Muscle cramps affect everyone, because everyone has muscles. If you use your muscles, or if you don’t use your muscles, they will cramp and spasm. I specialize in muscles. As a Chiropractor who specializes in trigger points, I work on cramped, spasmed, inflamed and pulled muscles every day.
I mention all of these characteristics together because they all occur together. In my exerpience, a muscle cramp is due to a minor or microscopic tear (or pull) of a muscle fiber. Recent evidence is backing this observation up.
When a muscle is cramping, there will be inflammation and spasm present due to a (usually microscopic) tearing in the muscle fiber. This is what happens when you pull, tweak, sprain, or strain a muscle.
It used to be thought that when a muscle cramps, it is because the body is dehydrated and the muscles are not getting enough electrolytes. This is not the case. As the body becomes more dehydrated through sweating, it is losing water much faster than it is losing electrolytes. Electrolytes become more concentrated in the body the more water the body looses.
Muscles cramp when they are pushed harder than the are used to. Usually the muscles that cramp are the ones that are working the hardest; they are the ones that are overused. For an athlete, they are the ones that are getting overused in a race situation or even in a daily situation. I commonly get cramping in my leg or quad muscles when racing 100 mile mountain bike races. This is because no matter how much I can train, I just can’t get the time to do multiple 8 hour training rides. My leg muscles will cramp during a race after 6 hours or so of hard riding and racing. The most overused muscles are the ones that cramp first.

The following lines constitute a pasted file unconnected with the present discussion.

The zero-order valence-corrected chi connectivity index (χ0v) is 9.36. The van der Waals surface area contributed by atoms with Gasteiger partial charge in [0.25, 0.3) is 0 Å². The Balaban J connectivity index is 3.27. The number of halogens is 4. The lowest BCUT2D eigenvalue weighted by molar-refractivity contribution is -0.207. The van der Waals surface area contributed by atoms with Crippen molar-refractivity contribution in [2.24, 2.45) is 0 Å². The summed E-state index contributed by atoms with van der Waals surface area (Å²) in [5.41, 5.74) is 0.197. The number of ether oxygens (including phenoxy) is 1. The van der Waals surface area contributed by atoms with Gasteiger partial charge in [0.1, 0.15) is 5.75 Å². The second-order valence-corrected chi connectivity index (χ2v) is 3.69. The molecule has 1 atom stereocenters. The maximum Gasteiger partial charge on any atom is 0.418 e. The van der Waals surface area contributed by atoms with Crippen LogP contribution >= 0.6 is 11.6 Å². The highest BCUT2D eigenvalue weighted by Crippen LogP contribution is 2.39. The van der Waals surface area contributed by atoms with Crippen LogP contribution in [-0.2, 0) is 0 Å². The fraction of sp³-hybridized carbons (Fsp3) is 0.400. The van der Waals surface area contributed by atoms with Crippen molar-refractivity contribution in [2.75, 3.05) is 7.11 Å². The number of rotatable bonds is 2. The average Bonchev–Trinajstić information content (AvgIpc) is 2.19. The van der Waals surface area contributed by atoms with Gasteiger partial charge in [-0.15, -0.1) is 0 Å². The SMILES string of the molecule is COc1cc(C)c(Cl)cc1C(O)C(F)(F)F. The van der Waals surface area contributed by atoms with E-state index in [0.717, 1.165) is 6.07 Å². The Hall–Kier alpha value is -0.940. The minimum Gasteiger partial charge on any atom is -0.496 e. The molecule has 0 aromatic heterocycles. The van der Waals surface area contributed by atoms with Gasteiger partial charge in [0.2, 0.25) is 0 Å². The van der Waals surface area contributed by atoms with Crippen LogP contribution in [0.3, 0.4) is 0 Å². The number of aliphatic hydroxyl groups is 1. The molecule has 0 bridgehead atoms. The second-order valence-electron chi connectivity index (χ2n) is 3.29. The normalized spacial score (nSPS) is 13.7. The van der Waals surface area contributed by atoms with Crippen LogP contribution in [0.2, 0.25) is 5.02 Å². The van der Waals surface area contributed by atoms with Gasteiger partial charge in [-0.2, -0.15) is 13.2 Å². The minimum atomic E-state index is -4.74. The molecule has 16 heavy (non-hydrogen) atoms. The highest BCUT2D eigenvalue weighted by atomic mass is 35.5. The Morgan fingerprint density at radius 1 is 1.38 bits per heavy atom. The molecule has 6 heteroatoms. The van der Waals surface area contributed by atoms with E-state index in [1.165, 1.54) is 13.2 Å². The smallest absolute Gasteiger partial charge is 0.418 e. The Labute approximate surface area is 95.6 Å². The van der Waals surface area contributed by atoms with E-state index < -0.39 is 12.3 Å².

I see many regular people who suffer from muscle cramps throughout their body. This is from not keeping the muscles strong and lose. Tight and weakened and muscles get tighter and more irritated from a repetitive motion like typing or sitting in front of a computer all day. Eventually they get so tight that they tear on a microscopic level and start spasming and cramping and become inflamed. At this point they will fall into a pattern of spasm and inflammation.
Restless Leg Syndrome is an example of this. Leg muscles get tighter every minute that you sit. If you sit at a desk all day and don’t exercise or stretch, then those leg muscles get tighter and tighter until they tear on a microscopic level and fall into a neurological pattern of spasm, inflammation and muscle cramping. Frequently I have treated Restless Leg Syndrome by working out the trigger points and then prescribing a protocol of stretching and exercising. If the patient can stick with the prescribe activity, then the restless leg symptoms go away. And they swill stay away as long as the person stays active and exercises.
Here is an article that further discusses reasons for muscle cramping:
Avoid muscle cramps and keep your muscles healthy, strong and pain free through proper eating and exercise. It is the Pain Free Way.